Lisa M. Brown, Ph.D., ABPP received her undergraduate degree in Gerontology from City University New York and completed her graduate training in clinical psychology at the Pacific Graduate School of Psychology. After completing her internship and postdoctoral fellowship at the James A. Haley Veterans Hospital, she joined the School of Aging Studies faculty at the University of South Florida and served as the Training Director at the James A Haley Veterans Affairs Center of Innovation. Dr. Brown’s clinical and research focus is on aging, trauma and resilience, health, vulnerable populations, disasters, and long-term care. Her research has been funded by the National Institute of Aging, the Centers for Disease Control and Prevention, Department of Veterans Affairs Health Services Research and Development Service, and the Agency for Healthcare Administration. In 2007, Dr. Brown was appointed as the Assistant Clinical Director of Disaster Behavioral Health Services by the Florida Crisis Consortium, Florida Department of Health. She helped write the state disaster behavioral health response plan, develop regional disaster behavioral health teams, and conduct program evaluations of SAMHSA and FEMA crisis counseling programs. In June 2008, Dr. Brown was appointed by U.S. Department of Health and Human Services Secretary to the Disaster Mental Health Subcommittee of the National Biodefense Science Board Federal Advisory Committee, U.S. Department of Health and Human Services. She currently serves on the American Psychological Associations Committee on Aging and is a Fellow of Division 20 and the Gerontological Society of America. She was a Fulbright Specialist with the University of the West Indies, Mona, Jamaica.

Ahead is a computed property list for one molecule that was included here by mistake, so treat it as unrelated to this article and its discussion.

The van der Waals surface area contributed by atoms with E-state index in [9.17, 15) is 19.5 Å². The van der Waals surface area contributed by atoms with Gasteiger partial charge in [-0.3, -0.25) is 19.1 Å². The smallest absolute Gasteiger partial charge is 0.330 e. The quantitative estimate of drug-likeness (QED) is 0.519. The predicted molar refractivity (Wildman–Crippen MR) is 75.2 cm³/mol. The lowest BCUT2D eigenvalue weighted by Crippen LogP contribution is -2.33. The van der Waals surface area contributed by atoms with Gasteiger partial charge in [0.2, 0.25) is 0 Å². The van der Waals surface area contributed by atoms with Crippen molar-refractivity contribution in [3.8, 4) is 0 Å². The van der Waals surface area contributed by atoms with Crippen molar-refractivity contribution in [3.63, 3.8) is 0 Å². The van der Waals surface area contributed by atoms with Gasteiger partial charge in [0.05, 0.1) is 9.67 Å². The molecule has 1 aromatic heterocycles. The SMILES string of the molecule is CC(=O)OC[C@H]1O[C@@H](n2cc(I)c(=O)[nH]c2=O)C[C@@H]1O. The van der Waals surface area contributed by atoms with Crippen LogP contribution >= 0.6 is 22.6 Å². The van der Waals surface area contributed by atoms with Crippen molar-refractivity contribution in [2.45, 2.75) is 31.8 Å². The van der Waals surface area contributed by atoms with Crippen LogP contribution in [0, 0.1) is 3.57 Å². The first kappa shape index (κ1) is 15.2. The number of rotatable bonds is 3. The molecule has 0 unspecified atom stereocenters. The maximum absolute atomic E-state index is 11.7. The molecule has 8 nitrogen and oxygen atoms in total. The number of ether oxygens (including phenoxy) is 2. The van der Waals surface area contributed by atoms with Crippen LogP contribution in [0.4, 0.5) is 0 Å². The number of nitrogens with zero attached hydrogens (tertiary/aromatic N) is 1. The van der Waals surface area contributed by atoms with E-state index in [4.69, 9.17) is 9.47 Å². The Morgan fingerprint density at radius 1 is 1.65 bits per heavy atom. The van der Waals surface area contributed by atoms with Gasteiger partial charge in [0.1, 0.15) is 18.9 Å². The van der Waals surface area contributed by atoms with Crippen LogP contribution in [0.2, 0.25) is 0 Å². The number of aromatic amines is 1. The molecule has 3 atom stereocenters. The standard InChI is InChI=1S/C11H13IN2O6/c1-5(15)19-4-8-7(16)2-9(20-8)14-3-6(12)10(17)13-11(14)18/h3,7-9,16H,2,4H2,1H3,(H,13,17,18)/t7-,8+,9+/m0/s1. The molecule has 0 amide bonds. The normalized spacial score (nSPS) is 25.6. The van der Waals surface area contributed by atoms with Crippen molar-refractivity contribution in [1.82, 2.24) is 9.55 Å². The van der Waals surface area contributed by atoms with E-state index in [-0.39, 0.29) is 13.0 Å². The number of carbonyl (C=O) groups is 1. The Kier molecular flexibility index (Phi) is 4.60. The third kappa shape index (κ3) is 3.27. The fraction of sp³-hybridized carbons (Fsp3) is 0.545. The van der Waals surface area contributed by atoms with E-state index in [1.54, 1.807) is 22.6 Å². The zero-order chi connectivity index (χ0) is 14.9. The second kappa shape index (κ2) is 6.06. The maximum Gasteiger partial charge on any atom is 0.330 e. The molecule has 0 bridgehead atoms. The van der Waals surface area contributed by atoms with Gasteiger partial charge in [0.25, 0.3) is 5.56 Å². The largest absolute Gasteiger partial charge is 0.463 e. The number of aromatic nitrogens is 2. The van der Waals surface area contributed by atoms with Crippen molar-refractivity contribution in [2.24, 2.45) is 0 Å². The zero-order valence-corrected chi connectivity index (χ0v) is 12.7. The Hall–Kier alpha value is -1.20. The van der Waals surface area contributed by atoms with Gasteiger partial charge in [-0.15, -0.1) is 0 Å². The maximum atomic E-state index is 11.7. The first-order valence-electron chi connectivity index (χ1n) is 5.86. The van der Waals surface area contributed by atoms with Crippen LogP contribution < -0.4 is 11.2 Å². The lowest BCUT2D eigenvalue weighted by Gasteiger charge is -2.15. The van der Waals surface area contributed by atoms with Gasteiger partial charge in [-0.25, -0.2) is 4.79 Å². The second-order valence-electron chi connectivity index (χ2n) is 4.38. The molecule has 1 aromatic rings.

Laurie Buys, PhD, is a Professor in the School of Design, Faculty of Creative Industries at Queensland University of Technology (QUT) and Theme Leader for ‘Infrastructure for Sustainable Communities’ in QUT’s Institute for Future Environments. She is an experienced social researcher and research manager with a successful track record of inter-disciplinary collaborative research. In the last 10 years she has co-authored over 130 referred publications.